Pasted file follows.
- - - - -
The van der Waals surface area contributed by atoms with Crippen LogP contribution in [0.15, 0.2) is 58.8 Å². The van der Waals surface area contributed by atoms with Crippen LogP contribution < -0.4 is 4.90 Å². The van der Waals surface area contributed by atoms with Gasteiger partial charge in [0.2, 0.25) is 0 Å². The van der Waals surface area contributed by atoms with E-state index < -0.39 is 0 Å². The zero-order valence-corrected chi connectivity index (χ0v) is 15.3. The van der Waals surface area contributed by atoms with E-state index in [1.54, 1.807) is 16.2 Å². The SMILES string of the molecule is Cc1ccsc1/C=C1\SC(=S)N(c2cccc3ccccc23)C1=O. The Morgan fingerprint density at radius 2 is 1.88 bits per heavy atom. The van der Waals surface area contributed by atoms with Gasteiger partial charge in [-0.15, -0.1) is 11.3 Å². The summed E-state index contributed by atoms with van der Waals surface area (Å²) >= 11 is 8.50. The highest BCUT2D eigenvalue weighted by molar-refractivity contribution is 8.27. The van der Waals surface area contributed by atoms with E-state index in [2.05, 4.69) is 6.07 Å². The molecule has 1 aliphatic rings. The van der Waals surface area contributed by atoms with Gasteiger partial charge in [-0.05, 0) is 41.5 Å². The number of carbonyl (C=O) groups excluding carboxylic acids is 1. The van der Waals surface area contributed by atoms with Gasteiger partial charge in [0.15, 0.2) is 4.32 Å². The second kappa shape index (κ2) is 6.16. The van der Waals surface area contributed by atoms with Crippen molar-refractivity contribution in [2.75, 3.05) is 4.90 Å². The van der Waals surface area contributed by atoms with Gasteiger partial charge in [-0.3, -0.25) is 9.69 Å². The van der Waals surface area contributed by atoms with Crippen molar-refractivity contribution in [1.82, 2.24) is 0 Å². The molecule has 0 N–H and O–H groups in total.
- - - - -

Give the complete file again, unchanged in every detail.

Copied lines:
The van der Waals surface area contributed by atoms with Crippen LogP contribution in [0.15, 0.2) is 58.8 Å². The van der Waals surface area contributed by atoms with Crippen LogP contribution < -0.4 is 4.90 Å². The van der Waals surface area contributed by atoms with Gasteiger partial charge in [0.2, 0.25) is 0 Å². The van der Waals surface area contributed by atoms with E-state index < -0.39 is 0 Å². The zero-order valence-corrected chi connectivity index (χ0v) is 15.3. The van der Waals surface area contributed by atoms with E-state index in [1.54, 1.807) is 16.2 Å². The SMILES string of the molecule is Cc1ccsc1/C=C1\SC(=S)N(c2cccc3ccccc23)C1=O. The Morgan fingerprint density at radius 2 is 1.88 bits per heavy atom. The van der Waals surface area contributed by atoms with Gasteiger partial charge in [-0.15, -0.1) is 11.3 Å². The summed E-state index contributed by atoms with van der Waals surface area (Å²) >= 11 is 8.50. The highest BCUT2D eigenvalue weighted by molar-refractivity contribution is 8.27. The van der Waals surface area contributed by atoms with E-state index in [2.05, 4.69) is 6.07 Å². The molecule has 1 aliphatic rings. The van der Waals surface area contributed by atoms with Gasteiger partial charge in [-0.05, 0) is 41.5 Å². The number of carbonyl (C=O) groups excluding carboxylic acids is 1. The van der Waals surface area contributed by atoms with Gasteiger partial charge in [0.15, 0.2) is 4.32 Å². The second kappa shape index (κ2) is 6.16. The van der Waals surface area contributed by atoms with Crippen molar-refractivity contribution in [2.75, 3.05) is 4.90 Å². The van der Waals surface area contributed by atoms with Gasteiger partial charge in [-0.3, -0.25) is 9.69 Å². The van der Waals surface area contributed by atoms with Crippen molar-refractivity contribution in [1.82, 2.24) is 0 Å². The molecule has 0 N–H and O–H groups in total.